As the Republican presidential candidates scramble to get evangelicals in their respective corners, Bernie Sanders is taking a different approach.
Sanders has consistently defied religious categorization. When asked by comedian Jimmy Kimmel about how he expresses his faith, Bernie Sanders replied, “I am who I am.” Earlier this year, he told The Washington Post that he does not consider himself to be actively involved with any form of organized religion.
A few nights ago during a televised Town Hall meeting on CNN, Sanders gave host Chris Cuomo an incredibly humanistic and thoughtful answer, in regards to what he believes.
“… Every great religion in the world — Christianity, Judaism, Islam, Buddhism — essentially comes down to: “Do unto others as you would like them to do unto you.” What I have believed in my whole life — I believed it when I was a 22-year-old kid getting arrested in Chicago fighting segregation — I’ve believed it in my whole life.
That we are in this together — not just, not words. The truth is at some level when you hurt, when your children hurt, I hurt. I hurt. And when my kids hurt, you hurt. And it’s very easy to turn our backs on kids who are hungry, or veterans who are sleeping out on the street, and we can develop a psyche, a psychology which is “I don’t have to worry about them; all I’m gonna worry about is myself; I need to make another 5 billion dollars.”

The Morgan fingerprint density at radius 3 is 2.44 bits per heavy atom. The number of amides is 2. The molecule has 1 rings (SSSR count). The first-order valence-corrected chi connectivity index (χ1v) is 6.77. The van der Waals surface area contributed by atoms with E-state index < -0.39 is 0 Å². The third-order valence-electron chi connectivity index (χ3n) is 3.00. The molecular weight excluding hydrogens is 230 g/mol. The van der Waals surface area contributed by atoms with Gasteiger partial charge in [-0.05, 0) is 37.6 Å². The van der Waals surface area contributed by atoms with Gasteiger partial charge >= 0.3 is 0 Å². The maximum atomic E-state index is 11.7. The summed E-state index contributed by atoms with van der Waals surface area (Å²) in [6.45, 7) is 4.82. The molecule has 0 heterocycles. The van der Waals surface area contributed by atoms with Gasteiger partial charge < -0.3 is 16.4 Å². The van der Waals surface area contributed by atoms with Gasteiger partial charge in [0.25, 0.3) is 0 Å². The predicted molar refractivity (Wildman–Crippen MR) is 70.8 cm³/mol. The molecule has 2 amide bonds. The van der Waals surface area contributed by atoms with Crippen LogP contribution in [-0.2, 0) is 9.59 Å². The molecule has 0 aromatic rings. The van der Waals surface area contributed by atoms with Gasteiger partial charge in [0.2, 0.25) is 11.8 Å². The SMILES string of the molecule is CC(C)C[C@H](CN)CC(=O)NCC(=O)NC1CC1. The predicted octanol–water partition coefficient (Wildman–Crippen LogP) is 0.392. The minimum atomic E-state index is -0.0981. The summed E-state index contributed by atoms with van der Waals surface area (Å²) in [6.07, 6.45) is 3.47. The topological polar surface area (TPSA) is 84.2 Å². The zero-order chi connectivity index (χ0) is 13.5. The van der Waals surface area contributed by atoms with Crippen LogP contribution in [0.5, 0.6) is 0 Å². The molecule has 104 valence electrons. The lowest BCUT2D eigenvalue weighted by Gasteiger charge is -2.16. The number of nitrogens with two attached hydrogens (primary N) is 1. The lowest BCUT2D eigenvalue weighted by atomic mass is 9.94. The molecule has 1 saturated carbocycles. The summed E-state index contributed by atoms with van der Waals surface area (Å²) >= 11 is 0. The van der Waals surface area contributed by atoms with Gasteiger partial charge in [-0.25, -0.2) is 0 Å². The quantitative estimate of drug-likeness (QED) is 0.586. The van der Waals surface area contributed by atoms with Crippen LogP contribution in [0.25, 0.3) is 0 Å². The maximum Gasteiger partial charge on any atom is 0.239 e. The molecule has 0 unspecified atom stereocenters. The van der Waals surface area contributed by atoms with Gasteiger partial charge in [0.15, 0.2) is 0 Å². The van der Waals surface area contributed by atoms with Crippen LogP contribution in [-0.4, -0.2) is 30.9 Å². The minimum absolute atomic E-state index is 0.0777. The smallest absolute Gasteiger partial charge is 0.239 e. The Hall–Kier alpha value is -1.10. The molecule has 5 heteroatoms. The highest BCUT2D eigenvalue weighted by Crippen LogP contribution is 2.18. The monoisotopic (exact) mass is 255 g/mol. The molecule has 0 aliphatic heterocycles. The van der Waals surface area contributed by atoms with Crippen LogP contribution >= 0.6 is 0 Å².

But I believe that what human nature is about is that everybody in this room impacts everybody else in all kinds of ways that we can’t even understand. It’s beyond intellect. It’s a spiritual, emotional thing. So I believe that when we do the right thing, when we try to treat people with respect and dignity, when we say that that child who is hungry is my child, I think we are more human when we do that, than when we say “hey, this whole world is me, I need more and more, I don’t care about anyone else.” That’s my religion. That’s what I believe in.
And I think most people around the world — whatever their religion, their color — share that belief. That we are in it together as human beings. And it becomes more and more practical. If we destroy the planet because we don’t deal with climate change. Trust me, we are all in it together… and that is what my spirituality is about.”
Rather than using the easy tactic of pandering to religious voters, Sanders has chosen to distinguish himself as perhaps the first electable non-religious candidate in American history.